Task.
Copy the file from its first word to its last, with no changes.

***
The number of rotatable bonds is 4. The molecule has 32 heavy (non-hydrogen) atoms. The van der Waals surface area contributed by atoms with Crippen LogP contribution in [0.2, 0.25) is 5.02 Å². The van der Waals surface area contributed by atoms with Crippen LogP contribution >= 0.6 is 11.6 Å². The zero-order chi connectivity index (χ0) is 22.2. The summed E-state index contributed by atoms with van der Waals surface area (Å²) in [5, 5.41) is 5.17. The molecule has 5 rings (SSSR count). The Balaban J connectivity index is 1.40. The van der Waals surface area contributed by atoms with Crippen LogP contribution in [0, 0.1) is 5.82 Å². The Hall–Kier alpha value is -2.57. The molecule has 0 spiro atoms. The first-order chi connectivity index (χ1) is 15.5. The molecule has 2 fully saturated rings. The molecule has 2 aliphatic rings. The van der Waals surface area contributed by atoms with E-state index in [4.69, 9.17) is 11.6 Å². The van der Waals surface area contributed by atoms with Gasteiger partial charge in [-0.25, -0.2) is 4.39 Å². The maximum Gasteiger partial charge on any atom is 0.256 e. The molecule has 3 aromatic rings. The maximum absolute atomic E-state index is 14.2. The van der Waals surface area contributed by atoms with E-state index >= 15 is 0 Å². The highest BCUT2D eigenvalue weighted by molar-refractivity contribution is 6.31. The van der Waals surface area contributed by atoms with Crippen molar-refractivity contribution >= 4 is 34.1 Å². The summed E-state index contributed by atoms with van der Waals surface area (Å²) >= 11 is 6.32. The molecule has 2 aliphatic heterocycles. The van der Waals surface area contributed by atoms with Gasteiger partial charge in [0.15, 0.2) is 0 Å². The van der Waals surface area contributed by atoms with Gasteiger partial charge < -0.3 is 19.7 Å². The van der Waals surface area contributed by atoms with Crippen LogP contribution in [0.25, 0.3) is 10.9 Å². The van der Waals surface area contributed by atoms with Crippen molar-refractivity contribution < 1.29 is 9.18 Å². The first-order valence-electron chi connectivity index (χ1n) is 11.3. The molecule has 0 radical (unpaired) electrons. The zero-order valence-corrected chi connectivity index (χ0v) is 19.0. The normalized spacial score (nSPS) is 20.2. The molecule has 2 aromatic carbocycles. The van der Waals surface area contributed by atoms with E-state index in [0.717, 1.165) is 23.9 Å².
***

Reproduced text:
The number of rotatable bonds is 4. The molecule has 32 heavy (non-hydrogen) atoms. The van der Waals surface area contributed by atoms with Crippen LogP contribution in [0.2, 0.25) is 5.02 Å². The van der Waals surface area contributed by atoms with Crippen LogP contribution >= 0.6 is 11.6 Å². The zero-order chi connectivity index (χ0) is 22.2. The summed E-state index contributed by atoms with van der Waals surface area (Å²) in [5, 5.41) is 5.17. The molecule has 5 rings (SSSR count). The Balaban J connectivity index is 1.40. The van der Waals surface area contributed by atoms with Crippen LogP contribution in [0, 0.1) is 5.82 Å². The Hall–Kier alpha value is -2.57. The molecule has 0 spiro atoms. The first-order chi connectivity index (χ1) is 15.5. The molecule has 2 fully saturated rings. The molecule has 2 aliphatic rings. The van der Waals surface area contributed by atoms with E-state index in [4.69, 9.17) is 11.6 Å². The van der Waals surface area contributed by atoms with Gasteiger partial charge in [-0.25, -0.2) is 4.39 Å². The maximum Gasteiger partial charge on any atom is 0.256 e. The molecule has 3 aromatic rings. The maximum absolute atomic E-state index is 14.2. The van der Waals surface area contributed by atoms with E-state index >= 15 is 0 Å². The highest BCUT2D eigenvalue weighted by molar-refractivity contribution is 6.31. The van der Waals surface area contributed by atoms with Crippen molar-refractivity contribution >= 4 is 34.1 Å². The summed E-state index contributed by atoms with van der Waals surface area (Å²) >= 11 is 6.32. The molecule has 2 aliphatic heterocycles. The van der Waals surface area contributed by atoms with Gasteiger partial charge in [0.15, 0.2) is 0 Å². The van der Waals surface area contributed by atoms with Gasteiger partial charge < -0.3 is 19.7 Å². The van der Waals surface area contributed by atoms with Crippen LogP contribution in [0.25, 0.3) is 10.9 Å². The van der Waals surface area contributed by atoms with Crippen molar-refractivity contribution < 1.29 is 9.18 Å². The first-order valence-electron chi connectivity index (χ1n) is 11.3. The molecule has 0 radical (unpaired) electrons. The zero-order valence-corrected chi connectivity index (χ0v) is 19.0. The normalized spacial score (nSPS) is 20.2. The molecule has 2 aromatic carbocycles. The van der Waals surface area contributed by atoms with E-state index in [0.717, 1.165) is 23.9 Å².